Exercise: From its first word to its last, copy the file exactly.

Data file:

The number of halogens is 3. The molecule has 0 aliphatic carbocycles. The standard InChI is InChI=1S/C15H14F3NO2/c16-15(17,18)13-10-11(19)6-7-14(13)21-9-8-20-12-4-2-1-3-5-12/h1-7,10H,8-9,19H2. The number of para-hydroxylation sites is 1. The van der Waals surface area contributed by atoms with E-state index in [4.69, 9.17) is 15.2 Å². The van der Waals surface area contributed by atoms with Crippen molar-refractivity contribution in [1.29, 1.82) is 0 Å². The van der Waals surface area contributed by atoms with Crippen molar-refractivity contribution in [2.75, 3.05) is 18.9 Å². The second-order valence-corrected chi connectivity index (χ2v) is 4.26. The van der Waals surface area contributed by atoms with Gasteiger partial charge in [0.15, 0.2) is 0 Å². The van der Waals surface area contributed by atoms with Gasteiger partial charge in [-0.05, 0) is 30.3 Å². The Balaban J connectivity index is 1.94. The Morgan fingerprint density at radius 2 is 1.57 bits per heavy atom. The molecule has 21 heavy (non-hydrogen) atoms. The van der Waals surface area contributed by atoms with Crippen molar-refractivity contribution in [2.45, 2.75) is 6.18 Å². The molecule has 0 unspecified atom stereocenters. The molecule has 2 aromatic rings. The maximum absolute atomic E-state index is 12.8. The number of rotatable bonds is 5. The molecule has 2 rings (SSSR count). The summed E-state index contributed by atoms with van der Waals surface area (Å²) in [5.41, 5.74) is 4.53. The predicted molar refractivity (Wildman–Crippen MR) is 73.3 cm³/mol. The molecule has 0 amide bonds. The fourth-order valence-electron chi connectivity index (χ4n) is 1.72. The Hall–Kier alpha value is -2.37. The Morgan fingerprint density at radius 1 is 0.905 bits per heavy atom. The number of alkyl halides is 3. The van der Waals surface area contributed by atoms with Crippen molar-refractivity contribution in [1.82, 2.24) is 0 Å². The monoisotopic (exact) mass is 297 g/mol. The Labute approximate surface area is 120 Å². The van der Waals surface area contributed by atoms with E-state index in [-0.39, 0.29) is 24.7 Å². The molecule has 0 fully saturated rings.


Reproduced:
The number of halogens is 3. The molecule has 0 aliphatic carbocycles. The standard InChI is InChI=1S/C15H14F3NO2/c16-15(17,18)13-10-11(19)6-7-14(13)21-9-8-20-12-4-2-1-3-5-12/h1-7,10H,8-9,19H2. The number of para-hydroxylation sites is 1. The van der Waals surface area contributed by atoms with E-state index in [4.69, 9.17) is 15.2 Å². The van der Waals surface area contributed by atoms with Crippen molar-refractivity contribution in [1.29, 1.82) is 0 Å². The van der Waals surface area contributed by atoms with Crippen molar-refractivity contribution in [2.75, 3.05) is 18.9 Å². The second-order valence-corrected chi connectivity index (χ2v) is 4.26. The van der Waals surface area contributed by atoms with Gasteiger partial charge in [0.15, 0.2) is 0 Å². The van der Waals surface area contributed by atoms with Gasteiger partial charge in [-0.05, 0) is 30.3 Å². The Balaban J connectivity index is 1.94. The Morgan fingerprint density at radius 2 is 1.57 bits per heavy atom. The molecule has 21 heavy (non-hydrogen) atoms. The van der Waals surface area contributed by atoms with Crippen molar-refractivity contribution in [2.45, 2.75) is 6.18 Å². The molecule has 0 unspecified atom stereocenters. The molecule has 2 aromatic rings. The maximum absolute atomic E-state index is 12.8. The number of rotatable bonds is 5. The molecule has 2 rings (SSSR count). The summed E-state index contributed by atoms with van der Waals surface area (Å²) in [5.41, 5.74) is 4.53. The predicted molar refractivity (Wildman–Crippen MR) is 73.3 cm³/mol. The molecule has 0 amide bonds. The fourth-order valence-electron chi connectivity index (χ4n) is 1.72. The Hall–Kier alpha value is -2.37. The Morgan fingerprint density at radius 1 is 0.905 bits per heavy atom. The number of alkyl halides is 3. The van der Waals surface area contributed by atoms with Crippen molar-refractivity contribution in [1.82, 2.24) is 0 Å². The monoisotopic (exact) mass is 297 g/mol. The Labute approximate surface area is 120 Å². The van der Waals surface area contributed by atoms with E-state index in [-0.39, 0.29) is 24.7 Å². The molecule has 0 fully saturated rings.